Duran Duran continue their evolution
'Rio' rockers turn to Timbaland for help with new sound
By Justin Powell
December 6, 2008
If you’ve sold more than 70 million records, it’s probably a pretty good sign you know what you’re doing.
Duran Duran became famous in part because of hit songs like “Hungry Like the Wolf” and “Rio,” but they’ve stayed relevant because they continue to evolve and grow. The band’s most recent album, “Red Carpet Massacre,” is a perfect example, as the rockers teamed up with Timbaland and Justin Timberlake to create a new sound.
Metromix caught up with drummer Roger Taylor recently to discuss the band’s relationship with Timbaland, the upcoming show Monday in Columbus and the Rolling Stones.
Tell me about the current tour you guys are on? Is there anything you guys are doing different now than back when you first started traveling around the country?
We’ve been on tour for 14 months now for this current tour, and we’re promoting the “Red Carpet Massacre” album, and now we’ve integrated that album into the show. It was produced by Timbaland, so we have that mix of hip-hoppy and R&B beats with the Duran Duran sound. We play all the classics, too, plus we had a brand new light show designed for this tour. It’s been a really great tour. We just came from South America, which was great, and we were supposed to be playing in Mexico City, but our keyboardist, Nick, came down with a bit of an ear infection, so now we’re waiting for him to get better.
On some of the newer material, you’ve been working with some pretty talented and popular people. How has the experience with been with Timbaland and Justin Timberlake.
He kind of found us, actually. We were at the Brit Awards in 2003, I think it was. We were receiving a lifetime achievement award, and this guy turns up in our dressing room with a big posse of bodyguards. It was Timbaland, coming to say “hi.” And later we met Justin Timberlake, and said he’d love to work with us someday. If you had a dollar every time someone said that to you, you’d be a multi-millionaire, but this time it actually worked out.
Your sound obviously has changed a bit throughout the years. Do you feel like you guys are always moving forward musically?
Yeah, I think you have to keep evolving. That’s the secret of being around for so long. Our next album, which we’ll work on next year, will probably be completely different again. We’ll take a different avenue, and I think that’s the good thing about the band. We’re not just an electro band or a soul band. A lot of things are apart of the Duran Duran sound.
You guys obviously have a huge collection of material to choose from? How do you decide what works best for each show?
We like to mix it up. We don’t want to hit the audience with six new songs that maybe some of the people in audience don’t know. … Some people pay their ticket and just want to hear “Hungry Like a Wolf” or “Rio.” But then there are the hardcore fans who bought the new album and the album before that, and they want to hear tracks from those. It can be quite tricky picking out what to play. We’re usually arguing about 10 minutes before we go on, trying to decide what songs we can drop and what songs we can add.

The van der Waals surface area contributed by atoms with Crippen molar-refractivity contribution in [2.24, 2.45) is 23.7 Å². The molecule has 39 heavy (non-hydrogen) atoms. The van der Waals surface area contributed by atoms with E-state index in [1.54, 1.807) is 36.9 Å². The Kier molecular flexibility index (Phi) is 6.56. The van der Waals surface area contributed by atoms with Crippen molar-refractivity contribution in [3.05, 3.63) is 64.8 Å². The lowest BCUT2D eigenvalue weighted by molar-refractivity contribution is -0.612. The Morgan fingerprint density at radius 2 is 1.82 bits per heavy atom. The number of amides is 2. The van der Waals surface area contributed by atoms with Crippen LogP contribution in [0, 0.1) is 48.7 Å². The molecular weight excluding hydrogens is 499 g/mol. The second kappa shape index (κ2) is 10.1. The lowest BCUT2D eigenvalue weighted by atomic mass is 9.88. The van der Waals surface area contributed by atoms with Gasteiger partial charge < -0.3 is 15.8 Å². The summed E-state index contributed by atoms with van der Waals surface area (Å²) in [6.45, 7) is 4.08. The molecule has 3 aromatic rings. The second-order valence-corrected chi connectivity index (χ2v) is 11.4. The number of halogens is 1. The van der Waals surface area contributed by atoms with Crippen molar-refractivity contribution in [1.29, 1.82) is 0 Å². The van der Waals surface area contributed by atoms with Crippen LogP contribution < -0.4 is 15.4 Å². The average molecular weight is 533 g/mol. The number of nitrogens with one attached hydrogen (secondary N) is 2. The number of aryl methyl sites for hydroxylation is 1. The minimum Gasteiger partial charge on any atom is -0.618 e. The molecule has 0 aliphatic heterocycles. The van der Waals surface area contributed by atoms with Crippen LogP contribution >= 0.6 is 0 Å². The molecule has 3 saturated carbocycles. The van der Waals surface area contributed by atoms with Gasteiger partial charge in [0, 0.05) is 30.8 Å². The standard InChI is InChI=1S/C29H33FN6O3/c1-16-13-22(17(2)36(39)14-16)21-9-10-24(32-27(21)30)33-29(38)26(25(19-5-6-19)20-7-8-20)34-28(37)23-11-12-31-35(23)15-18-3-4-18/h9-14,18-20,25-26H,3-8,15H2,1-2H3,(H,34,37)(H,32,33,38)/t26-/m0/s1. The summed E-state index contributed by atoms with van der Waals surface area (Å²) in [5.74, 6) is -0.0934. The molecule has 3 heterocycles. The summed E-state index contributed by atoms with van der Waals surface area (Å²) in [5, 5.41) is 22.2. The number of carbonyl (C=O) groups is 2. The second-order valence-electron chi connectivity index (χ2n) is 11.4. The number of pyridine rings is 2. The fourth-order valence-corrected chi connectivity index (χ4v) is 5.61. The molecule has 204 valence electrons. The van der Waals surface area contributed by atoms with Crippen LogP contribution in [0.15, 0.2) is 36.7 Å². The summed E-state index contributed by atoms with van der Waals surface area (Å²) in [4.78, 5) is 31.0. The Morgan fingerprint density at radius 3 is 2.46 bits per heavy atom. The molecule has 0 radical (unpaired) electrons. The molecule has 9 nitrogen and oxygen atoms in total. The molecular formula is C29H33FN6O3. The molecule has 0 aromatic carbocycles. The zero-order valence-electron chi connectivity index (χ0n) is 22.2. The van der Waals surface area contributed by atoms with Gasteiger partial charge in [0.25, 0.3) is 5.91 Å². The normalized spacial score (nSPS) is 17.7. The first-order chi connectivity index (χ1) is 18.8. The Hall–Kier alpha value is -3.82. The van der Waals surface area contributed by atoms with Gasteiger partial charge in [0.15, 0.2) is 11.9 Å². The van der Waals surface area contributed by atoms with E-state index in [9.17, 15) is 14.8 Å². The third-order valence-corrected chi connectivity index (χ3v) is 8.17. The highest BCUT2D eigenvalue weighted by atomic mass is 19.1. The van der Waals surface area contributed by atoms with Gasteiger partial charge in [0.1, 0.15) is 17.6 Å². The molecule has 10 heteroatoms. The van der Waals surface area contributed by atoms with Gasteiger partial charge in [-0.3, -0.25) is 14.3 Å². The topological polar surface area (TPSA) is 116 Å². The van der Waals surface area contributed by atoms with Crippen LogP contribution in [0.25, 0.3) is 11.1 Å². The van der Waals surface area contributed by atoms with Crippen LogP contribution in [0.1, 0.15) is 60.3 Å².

You guys have a day off before your Columbus show. Do you know if you’re going to be able to spend any time in the city, or do you guys pretty much take it easy on your days off?
We do a little bit of touring around, but generally by the time we get a day off we just rest up. In our early days we might have been out partying, but now it’s all about retaining your energy.
Do you have any Ohio memories of past shows you’ve done here, or do all the shows pretty much run together?
They all run together for the most part, but we always have a good time there. We were just in South America, which was amazing. The audiences down there are wild. They have big banners and are singing along to everything. But we always love going to North America. That’s our core audience. They’ve been the most loyal to us over the years.
Is being on the road something you guys are able to enjoy after so many years of playing and touring?
I think we still enjoy it. We wouldn’t be doing it if we didn’t. It’s all about the audience reaction. If you’re playing in a rehearsal room, you get bored with it pretty quickly, but if you’re playing for thousands of people, that’s always exciting. No matter how many times we play “Rio,” if we get a good reaction, it’s still great fun.
The core of the group has obviously been together for a long time. Do you think this is something that you’re all going to want to keep doing for another decade or more?
I hope so. None of us are planning to retire, and we all still have the energy, and a great audience out there. We always look at The Rolling Stones – I just watched the (Martin) Scorsese movie (“Shine A Light”). You can see these guys are 70 and they’re still doing it. These days you don’t have retire when you’re 30 or 40 or 50 … or even 60. As long as we’re enjoying it, I think we’ll keep playing.